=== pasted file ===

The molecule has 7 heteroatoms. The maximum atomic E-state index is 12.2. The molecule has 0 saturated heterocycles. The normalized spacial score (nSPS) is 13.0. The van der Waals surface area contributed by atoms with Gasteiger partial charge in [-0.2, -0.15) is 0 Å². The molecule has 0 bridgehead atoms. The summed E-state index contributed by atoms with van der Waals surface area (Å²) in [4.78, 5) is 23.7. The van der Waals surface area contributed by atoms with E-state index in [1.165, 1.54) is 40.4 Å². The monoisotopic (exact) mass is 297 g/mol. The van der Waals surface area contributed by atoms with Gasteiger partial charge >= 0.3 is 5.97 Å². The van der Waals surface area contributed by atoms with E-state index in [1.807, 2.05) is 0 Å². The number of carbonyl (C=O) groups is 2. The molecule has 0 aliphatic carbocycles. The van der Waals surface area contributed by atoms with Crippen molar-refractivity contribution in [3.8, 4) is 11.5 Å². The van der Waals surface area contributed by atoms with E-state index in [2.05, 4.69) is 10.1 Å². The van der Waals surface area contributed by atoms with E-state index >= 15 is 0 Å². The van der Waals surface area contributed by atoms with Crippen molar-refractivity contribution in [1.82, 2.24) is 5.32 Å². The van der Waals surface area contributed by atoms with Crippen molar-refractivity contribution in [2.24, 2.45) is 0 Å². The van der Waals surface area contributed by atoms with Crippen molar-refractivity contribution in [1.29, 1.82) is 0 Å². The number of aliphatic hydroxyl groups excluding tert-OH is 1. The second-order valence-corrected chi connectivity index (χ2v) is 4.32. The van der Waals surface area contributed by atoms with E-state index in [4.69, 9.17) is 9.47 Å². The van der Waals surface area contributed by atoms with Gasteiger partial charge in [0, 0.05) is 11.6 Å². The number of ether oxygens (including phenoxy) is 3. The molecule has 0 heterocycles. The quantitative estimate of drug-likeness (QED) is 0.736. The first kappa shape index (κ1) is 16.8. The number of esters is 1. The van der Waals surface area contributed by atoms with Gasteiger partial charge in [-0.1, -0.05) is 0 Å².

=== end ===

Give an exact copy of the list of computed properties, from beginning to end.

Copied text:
The molecule has 7 heteroatoms. The maximum atomic E-state index is 12.2. The molecule has 0 saturated heterocycles. The normalized spacial score (nSPS) is 13.0. The van der Waals surface area contributed by atoms with Gasteiger partial charge in [-0.2, -0.15) is 0 Å². The molecule has 0 bridgehead atoms. The summed E-state index contributed by atoms with van der Waals surface area (Å²) in [4.78, 5) is 23.7. The van der Waals surface area contributed by atoms with E-state index in [1.165, 1.54) is 40.4 Å². The monoisotopic (exact) mass is 297 g/mol. The van der Waals surface area contributed by atoms with Gasteiger partial charge >= 0.3 is 5.97 Å². The van der Waals surface area contributed by atoms with E-state index in [1.807, 2.05) is 0 Å². The number of carbonyl (C=O) groups is 2. The molecule has 0 aliphatic carbocycles. The van der Waals surface area contributed by atoms with Crippen molar-refractivity contribution in [3.8, 4) is 11.5 Å². The van der Waals surface area contributed by atoms with E-state index in [2.05, 4.69) is 10.1 Å². The van der Waals surface area contributed by atoms with E-state index >= 15 is 0 Å². The van der Waals surface area contributed by atoms with Crippen molar-refractivity contribution in [1.82, 2.24) is 5.32 Å². The van der Waals surface area contributed by atoms with Crippen molar-refractivity contribution in [2.24, 2.45) is 0 Å². The van der Waals surface area contributed by atoms with Crippen molar-refractivity contribution in [1.29, 1.82) is 0 Å². The number of aliphatic hydroxyl groups excluding tert-OH is 1. The second-order valence-corrected chi connectivity index (χ2v) is 4.32. The van der Waals surface area contributed by atoms with E-state index in [4.69, 9.17) is 9.47 Å². The van der Waals surface area contributed by atoms with Gasteiger partial charge in [0, 0.05) is 11.6 Å². The number of ether oxygens (including phenoxy) is 3. The molecule has 0 heterocycles. The quantitative estimate of drug-likeness (QED) is 0.736. The first kappa shape index (κ1) is 16.8. The number of esters is 1. The van der Waals surface area contributed by atoms with Gasteiger partial charge in [-0.1, -0.05) is 0 Å².